I am a Junior Research Fellow at Christ Church College. My current research project focuses on the relationship between environmentalism and militarism in Israel starting from the 1960s until today. In 2018 I co-founded the online Oxford Environmental History Network (OEHN) which aims to connect researchers working on environmental history in the University. I have completed my doctoral degree in 2019 at the Centre for History of Science, Medicine and Technology in the University of Oxford. My DPhil dissertation addressed Jewish climate science in Palestine during the first half of the twentieth century. In the course of my doctoral studies I received several scholarships and fellowships, including the Pears Foundation Scholarship, the Leo Baeck scholarship, the graduate research fellowship at the Center for Jewish History in New York City and a research affiliation at the Taub Center for Israel Studies in NYU.
- Environmental History
- History of Knowledge
- Modern Jewish History
My current research project analyses the ideological and practical relationship between environmentalism and militarism in Israel from the 1960s to the present day. My objective is to examine the formation of affiliations and influences between individuals and institutions within the military and the nature protection community. By doing so I wish to discuss—in the Israeli context—both the conceptual and applied links between nature and territory; scouting and military intelligence; weapons, hunting and masculinity.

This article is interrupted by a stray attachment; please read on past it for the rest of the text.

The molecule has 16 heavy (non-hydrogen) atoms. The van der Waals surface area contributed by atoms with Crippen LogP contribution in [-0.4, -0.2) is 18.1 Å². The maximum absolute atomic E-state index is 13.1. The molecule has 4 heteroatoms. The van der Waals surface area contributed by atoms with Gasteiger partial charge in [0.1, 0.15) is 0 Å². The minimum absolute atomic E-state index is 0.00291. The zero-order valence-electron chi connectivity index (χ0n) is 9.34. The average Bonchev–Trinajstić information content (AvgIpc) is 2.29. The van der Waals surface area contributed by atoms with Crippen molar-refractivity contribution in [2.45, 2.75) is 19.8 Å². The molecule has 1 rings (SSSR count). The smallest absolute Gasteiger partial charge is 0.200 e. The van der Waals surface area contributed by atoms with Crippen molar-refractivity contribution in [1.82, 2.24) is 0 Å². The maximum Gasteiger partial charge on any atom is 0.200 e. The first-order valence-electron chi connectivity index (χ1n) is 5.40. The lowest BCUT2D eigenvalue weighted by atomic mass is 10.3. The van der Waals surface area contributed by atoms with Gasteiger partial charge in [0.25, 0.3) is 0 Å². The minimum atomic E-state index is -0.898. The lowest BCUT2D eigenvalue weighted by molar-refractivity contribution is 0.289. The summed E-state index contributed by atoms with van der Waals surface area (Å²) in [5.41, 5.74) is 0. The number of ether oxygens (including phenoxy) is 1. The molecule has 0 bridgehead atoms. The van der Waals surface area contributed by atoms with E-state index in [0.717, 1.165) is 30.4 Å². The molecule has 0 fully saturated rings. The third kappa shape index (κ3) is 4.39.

My doctoral project is situated at the intersection of modern Jewish history and the history of Zionism, climate and environmental history, the history of knowledge, colonial history and transnational history. It focuses on Jewish experts who examined the ramifications of climate on the success of the Zionist project in Palestine from the establishment of the Zionist Organisation in 1897 to the founding of the State of Israel in 1948.
Through the prism of climate, I explore the processes of knowledge production that took place within Jewish and Zionist thought in the fields of medicine, science, and technology. By doing so, I also explore the political, social and cultural ideas and conventions that have constructed and informed professional and popular knowledge concerning climate. This knowledge developed partly in relation to existing Western scientific and colonial ideas and practices. However, Zionist knowledge on climate in Palestine also contained a variety of cultural perceptions which were unique to Jewish history and identity and reflected a long tradition of awe and wonder towards the Land of Israel. It is through the examination of this complex combination of ideas and practices that I proposed a new – spatial and environmental – perspective on the evolution of a modern Jewish national, racial and cultural identity.